River report: April showers bring May floodplain paddling

High water offers more to explore.




3 minute read

A wet few weeks in late April and early May sent a lot of water toward the St. Croix, ultimately raising the water several feet on the lower river. It felt like an old-fashioned spring flood after the past three years of drought, although with no significant threat to people or property.

I took advantage of the chance to explore some favorite floodplain — that flat area of islands and shoreline that is frequently submerged. It lets a canoeist or kayaker paddle between the trees and get up close to a lot of wildlife and other sights. It’s rich habitat, home to many types of plants and animals, from dragonflies to eagles. It’s only accessible like this every so often, and is worth the wait.

In the first five days of May, I managed to get on the river four days (I wrote about the first couple trips last week). I also got out for a couple walks along its bluffs. I went by myself, with friends, and with family. For a variety of reasons from convenience to curiosity, all the trips were based around the same relatively small stretch of river. Focusing on this one patch of interwoven forest and water let me see it in great detail, and also watch the subtle changes that happened everyday.

I don’t usually look for many warblers this early. Perhaps entirely erroneously, I always expect them in about the second or third week of May. My thinking is they’re primarily insect eaters, and it needs to get warmer before many bugs start showing up. So I was surprised to see so many last week. Perhaps it’s because of the warm winter and early spring, perhaps it’s because I haven’t seen what I wasn’t looking for before.

I was especially delighted to discover a pair of prothonotary warblers, who we saw two days in a row. The first day, they were deep in the floodplain, hopping around near the water, drinking and eating and calling. Prothonotary warblers like these dim forests, the sprawling silver maples spreading a thick canopy overhead, where direct light rarely reaches. The birds are such a bright yellow they appear illuminated, like splashes of pure sunshine in these shady environs.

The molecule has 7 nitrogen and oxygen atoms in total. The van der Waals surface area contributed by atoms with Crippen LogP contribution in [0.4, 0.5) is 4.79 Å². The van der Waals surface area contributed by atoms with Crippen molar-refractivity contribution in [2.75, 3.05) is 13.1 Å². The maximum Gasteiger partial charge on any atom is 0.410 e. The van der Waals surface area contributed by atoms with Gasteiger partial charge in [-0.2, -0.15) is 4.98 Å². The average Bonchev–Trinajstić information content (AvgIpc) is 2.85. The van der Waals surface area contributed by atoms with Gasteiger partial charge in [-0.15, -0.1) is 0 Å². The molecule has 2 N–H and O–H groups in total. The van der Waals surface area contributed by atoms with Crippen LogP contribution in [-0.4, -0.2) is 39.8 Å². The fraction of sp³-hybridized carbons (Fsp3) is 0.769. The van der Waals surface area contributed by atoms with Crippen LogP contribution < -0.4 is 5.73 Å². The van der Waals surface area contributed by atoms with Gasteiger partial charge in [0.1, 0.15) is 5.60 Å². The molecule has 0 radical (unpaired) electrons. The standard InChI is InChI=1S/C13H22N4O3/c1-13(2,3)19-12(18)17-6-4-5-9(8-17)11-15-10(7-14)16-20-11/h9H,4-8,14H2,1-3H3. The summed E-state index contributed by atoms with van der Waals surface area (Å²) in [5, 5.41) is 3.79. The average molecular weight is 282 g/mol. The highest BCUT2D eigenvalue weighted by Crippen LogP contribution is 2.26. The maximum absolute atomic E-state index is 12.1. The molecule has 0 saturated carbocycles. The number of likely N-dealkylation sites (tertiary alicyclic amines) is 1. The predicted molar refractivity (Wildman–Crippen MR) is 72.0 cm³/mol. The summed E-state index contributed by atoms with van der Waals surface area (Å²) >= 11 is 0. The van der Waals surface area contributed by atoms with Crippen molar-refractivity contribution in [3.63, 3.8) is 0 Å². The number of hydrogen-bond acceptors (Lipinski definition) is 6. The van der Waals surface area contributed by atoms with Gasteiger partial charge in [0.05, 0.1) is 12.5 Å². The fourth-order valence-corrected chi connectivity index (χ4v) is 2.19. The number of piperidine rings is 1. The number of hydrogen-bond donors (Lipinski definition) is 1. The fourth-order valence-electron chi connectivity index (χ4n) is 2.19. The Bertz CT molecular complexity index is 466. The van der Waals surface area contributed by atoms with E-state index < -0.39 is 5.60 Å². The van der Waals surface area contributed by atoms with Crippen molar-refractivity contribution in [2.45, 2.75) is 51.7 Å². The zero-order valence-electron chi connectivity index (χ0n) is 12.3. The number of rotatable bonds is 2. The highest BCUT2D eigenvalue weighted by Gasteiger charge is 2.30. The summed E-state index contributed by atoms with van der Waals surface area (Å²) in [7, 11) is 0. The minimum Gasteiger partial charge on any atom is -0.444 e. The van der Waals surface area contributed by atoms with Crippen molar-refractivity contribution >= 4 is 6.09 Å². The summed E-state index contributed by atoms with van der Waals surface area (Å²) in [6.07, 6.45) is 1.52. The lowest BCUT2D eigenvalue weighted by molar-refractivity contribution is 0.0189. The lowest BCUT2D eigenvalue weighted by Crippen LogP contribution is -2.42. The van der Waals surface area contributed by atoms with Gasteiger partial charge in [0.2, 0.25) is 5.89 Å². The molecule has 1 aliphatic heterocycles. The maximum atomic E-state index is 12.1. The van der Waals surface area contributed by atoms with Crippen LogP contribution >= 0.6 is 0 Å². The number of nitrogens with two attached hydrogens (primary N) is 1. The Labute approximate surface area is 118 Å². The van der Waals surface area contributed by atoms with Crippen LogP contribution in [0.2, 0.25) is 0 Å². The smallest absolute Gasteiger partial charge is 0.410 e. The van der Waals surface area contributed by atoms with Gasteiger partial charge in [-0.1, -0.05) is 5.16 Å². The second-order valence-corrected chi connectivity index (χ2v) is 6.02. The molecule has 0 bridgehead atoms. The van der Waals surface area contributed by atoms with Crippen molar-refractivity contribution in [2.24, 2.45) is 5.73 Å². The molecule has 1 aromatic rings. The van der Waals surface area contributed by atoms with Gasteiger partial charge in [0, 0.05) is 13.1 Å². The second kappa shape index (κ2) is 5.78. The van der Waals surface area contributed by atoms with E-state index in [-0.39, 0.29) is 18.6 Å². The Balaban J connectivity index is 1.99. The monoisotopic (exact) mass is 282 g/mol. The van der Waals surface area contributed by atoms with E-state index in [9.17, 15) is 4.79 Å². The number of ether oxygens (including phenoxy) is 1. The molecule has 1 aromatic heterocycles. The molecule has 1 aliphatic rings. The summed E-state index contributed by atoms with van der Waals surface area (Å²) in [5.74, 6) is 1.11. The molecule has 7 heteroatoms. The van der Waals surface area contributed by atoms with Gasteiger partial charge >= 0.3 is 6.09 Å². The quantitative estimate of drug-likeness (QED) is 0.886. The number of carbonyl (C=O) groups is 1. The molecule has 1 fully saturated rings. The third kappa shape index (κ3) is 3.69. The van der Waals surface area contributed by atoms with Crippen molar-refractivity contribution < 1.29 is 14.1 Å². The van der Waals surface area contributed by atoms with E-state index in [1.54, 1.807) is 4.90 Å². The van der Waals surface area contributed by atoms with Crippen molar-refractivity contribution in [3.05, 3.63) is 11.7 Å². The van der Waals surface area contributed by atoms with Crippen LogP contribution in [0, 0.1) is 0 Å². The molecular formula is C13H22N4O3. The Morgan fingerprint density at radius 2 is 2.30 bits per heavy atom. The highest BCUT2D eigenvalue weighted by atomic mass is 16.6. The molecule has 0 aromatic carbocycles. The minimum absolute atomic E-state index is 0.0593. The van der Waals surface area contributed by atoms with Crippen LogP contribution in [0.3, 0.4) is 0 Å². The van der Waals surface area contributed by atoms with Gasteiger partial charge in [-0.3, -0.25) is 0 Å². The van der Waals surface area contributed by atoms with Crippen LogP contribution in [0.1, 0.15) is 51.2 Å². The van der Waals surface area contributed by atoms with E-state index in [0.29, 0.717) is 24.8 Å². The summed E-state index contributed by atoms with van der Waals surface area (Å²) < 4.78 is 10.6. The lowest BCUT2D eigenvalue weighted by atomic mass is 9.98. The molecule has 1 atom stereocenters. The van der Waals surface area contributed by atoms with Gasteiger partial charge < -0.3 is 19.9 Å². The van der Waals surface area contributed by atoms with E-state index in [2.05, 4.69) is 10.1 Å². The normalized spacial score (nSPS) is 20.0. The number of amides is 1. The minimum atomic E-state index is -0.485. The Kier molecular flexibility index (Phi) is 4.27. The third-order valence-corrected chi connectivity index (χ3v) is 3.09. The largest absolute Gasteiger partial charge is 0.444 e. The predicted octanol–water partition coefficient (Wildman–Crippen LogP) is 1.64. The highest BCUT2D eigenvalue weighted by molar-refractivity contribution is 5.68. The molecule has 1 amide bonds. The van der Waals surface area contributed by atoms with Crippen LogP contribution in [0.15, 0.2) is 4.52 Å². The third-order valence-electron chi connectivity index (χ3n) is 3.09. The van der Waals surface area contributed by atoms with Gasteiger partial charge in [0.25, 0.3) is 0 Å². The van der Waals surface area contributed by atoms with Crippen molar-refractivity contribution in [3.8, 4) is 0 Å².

Even in their winter habitat in Central America, prothonotaries prefer wooded swamps like this. They bring the feeling of tropical mangrove forests north with them each spring.

Prothonotary warbler (Greg Seitz/St. Croix 360)

The second day we came across the birds, they were flying back and forth from the rotting stump of an old tree, a snag sticking no more than six feet out of the water. Prothonotary warblers are one of the only warbler species that nests in tree cavities, and that’s what they were working on. On the trip to the nest, they carried bits of moss in their beaks, then went for more. The floodwaters below seemed dangerously high, but they would also keep potential predators away.

Other warblers observed included yellow, common yellowthroat, black-and-white, yellow-rumped, and Nashville. Each one a small a colorful blur bouncing around the trees.

There were also abundant red-winged blackbirds, some sandpipers, a green heron, bald eagles busy with chicks, and as ever, Canada geese and wood ducks, the sounds of sandhill cranes and song sparrows.

As birds arrived and departed, or staked out territories, as the waters rose and fell, the flowers opened and closed, the grasses grew. The tree leaves got a little bigger each day. The weather was everything from gloomy rain to bright sun, windy with big gusts to still and silent. The river rushed south with silent insistence.


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4 responses to “River report: April showers bring May floodplain paddling”

  1. allisonhaag7 Avatar

    Nice pics!! Love Prothonotarys!!

  2. Mark Hove Avatar
    Mark Hove


  3. Margaret Lee Avatar
    Margaret Lee

    Your articles are a reminder, if such be needed, of the rich habitat , the myriad species and inspiring beauty of the precious St. Croix River.

    Thans Greg

  4. Randol Crooks Avatar
    Randol Crooks

    Beatiful narrative with your pics



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River report: April showers bring May floodplain paddling